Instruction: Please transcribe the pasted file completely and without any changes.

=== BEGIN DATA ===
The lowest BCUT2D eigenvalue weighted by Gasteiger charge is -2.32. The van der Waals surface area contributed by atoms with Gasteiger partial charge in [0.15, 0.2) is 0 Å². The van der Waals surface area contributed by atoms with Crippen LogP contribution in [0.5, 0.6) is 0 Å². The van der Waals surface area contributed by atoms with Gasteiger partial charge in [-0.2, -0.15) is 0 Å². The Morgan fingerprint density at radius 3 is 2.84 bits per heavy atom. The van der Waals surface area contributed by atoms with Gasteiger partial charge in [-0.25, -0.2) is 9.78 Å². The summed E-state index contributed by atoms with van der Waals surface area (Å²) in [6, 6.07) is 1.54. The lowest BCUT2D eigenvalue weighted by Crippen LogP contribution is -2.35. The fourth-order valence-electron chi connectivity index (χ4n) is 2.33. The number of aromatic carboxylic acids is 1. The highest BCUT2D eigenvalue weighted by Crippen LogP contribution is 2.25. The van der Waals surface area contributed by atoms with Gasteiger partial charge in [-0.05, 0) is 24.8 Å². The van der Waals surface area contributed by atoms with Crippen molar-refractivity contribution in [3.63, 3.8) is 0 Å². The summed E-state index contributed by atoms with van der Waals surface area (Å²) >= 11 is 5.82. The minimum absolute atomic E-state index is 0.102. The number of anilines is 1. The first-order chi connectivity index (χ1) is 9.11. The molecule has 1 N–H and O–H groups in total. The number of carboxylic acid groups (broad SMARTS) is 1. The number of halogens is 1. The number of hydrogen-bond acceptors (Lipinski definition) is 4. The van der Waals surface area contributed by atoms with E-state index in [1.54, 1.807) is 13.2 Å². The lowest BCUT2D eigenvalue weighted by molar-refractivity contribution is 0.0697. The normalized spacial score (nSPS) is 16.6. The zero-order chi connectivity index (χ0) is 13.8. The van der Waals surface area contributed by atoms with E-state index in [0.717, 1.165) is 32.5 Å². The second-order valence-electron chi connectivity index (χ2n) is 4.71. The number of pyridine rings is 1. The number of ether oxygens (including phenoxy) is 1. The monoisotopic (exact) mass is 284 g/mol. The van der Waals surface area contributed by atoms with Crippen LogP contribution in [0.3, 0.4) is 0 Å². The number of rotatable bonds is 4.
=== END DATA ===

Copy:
The lowest BCUT2D eigenvalue weighted by Gasteiger charge is -2.32. The van der Waals surface area contributed by atoms with Gasteiger partial charge in [0.15, 0.2) is 0 Å². The van der Waals surface area contributed by atoms with Crippen LogP contribution in [0.5, 0.6) is 0 Å². The van der Waals surface area contributed by atoms with Gasteiger partial charge in [-0.2, -0.15) is 0 Å². The Morgan fingerprint density at radius 3 is 2.84 bits per heavy atom. The van der Waals surface area contributed by atoms with Gasteiger partial charge in [-0.25, -0.2) is 9.78 Å². The summed E-state index contributed by atoms with van der Waals surface area (Å²) in [6, 6.07) is 1.54. The lowest BCUT2D eigenvalue weighted by Crippen LogP contribution is -2.35. The fourth-order valence-electron chi connectivity index (χ4n) is 2.33. The number of aromatic carboxylic acids is 1. The highest BCUT2D eigenvalue weighted by Crippen LogP contribution is 2.25. The van der Waals surface area contributed by atoms with Gasteiger partial charge in [-0.05, 0) is 24.8 Å². The van der Waals surface area contributed by atoms with Crippen molar-refractivity contribution in [3.63, 3.8) is 0 Å². The summed E-state index contributed by atoms with van der Waals surface area (Å²) >= 11 is 5.82. The minimum absolute atomic E-state index is 0.102. The number of anilines is 1. The first-order chi connectivity index (χ1) is 9.11. The molecule has 1 N–H and O–H groups in total. The number of carboxylic acid groups (broad SMARTS) is 1. The number of halogens is 1. The number of hydrogen-bond acceptors (Lipinski definition) is 4. The van der Waals surface area contributed by atoms with E-state index in [1.54, 1.807) is 13.2 Å². The lowest BCUT2D eigenvalue weighted by molar-refractivity contribution is 0.0697. The normalized spacial score (nSPS) is 16.6. The zero-order chi connectivity index (χ0) is 13.8. The van der Waals surface area contributed by atoms with E-state index in [0.717, 1.165) is 32.5 Å². The second-order valence-electron chi connectivity index (χ2n) is 4.71. The number of pyridine rings is 1. The number of ether oxygens (including phenoxy) is 1. The monoisotopic (exact) mass is 284 g/mol. The van der Waals surface area contributed by atoms with Crippen LogP contribution in [0.3, 0.4) is 0 Å². The number of rotatable bonds is 4.